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DfID has been criticised for ignoring aid projects that support the needs of smallholder farmers

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Aid should focus on climate resilience and less intensive farming models

Tom Levitt

20th July, 2010

Subsistence farming may be seen as a low rung on the development ladder but it can play a vital role in helping low-income countries to adapt to climate change says a government-funded report

Future development aid should focus on preparing countries for climate change, including promoting subsistence farming, according to the sustainability NGO Forum for the Future.

In a new report, part funded by the Department for International Development (DfID), it says that progress in tackling poverty in developing countries will be reversed if NGO and government development policies are ‘blind to climate change’.

It says that while aid agencies are quick off the mark to provide aid in humanitarian crises, more long-term consideration of climate change needs to be built into economic development programs. 

Climate change and development should be seen as ‘complementary, not competing, issues’, said Forum for the Future CEO Peter Madden, and should include, for example, investing in renewable energy, low-carbon transport and low-input agriculture, which will help reduce reliance on expensive fertilisers to maintain crop yields.

The report recommends that development agencies rethink any support for intensive agriculture in favour of subsistence farming, which, while traditionally seen as 'near the bottom of the development ladder', may better prepare countries for the impacts of climate change.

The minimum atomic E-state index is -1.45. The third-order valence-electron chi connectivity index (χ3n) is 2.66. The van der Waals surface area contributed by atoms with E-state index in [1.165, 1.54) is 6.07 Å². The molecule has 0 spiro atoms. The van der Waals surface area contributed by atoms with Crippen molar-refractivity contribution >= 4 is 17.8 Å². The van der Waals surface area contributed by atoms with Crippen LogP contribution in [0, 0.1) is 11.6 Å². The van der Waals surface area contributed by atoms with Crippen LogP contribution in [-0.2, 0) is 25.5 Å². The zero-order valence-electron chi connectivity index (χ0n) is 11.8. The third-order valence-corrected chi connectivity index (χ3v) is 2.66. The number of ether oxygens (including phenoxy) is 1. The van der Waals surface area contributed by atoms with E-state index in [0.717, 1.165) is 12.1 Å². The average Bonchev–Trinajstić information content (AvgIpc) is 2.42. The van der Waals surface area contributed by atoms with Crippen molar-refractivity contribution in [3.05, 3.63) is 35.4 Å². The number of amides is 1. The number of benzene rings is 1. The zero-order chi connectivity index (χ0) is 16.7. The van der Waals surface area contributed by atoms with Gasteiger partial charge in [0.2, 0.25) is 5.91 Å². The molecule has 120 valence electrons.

Obsessed with industrial model

DfID was criticised by MPs earlier this year for failing to support long-term agricultural programmes and being obsessed with an ‘industrial model’ of food production that ignores the needs of smallholder farmers who make up the bulk of food production in less industrialised countries.

Develoment NGO Practical Action welcomed the call for more support for less intensive farming models.

‘By focusing on simple, small-scale solutions, families on the front line can adapt to their changing climate. From the pastoralist lands of Kenya to the floodplains of Bangladesh, we see a compelling case for more ambitious support of adaptation measures now - the survival of whole communities depends upon it,’ a spokesperson for the charity said.

International development minister Stephen O’Brien made no comment on support for subsistence farming but said DfID was working, ‘to help the world’s poorest people prepare for the potentially devastating effects of climate change and shift to clean technologies’.

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The Future Climate for Development

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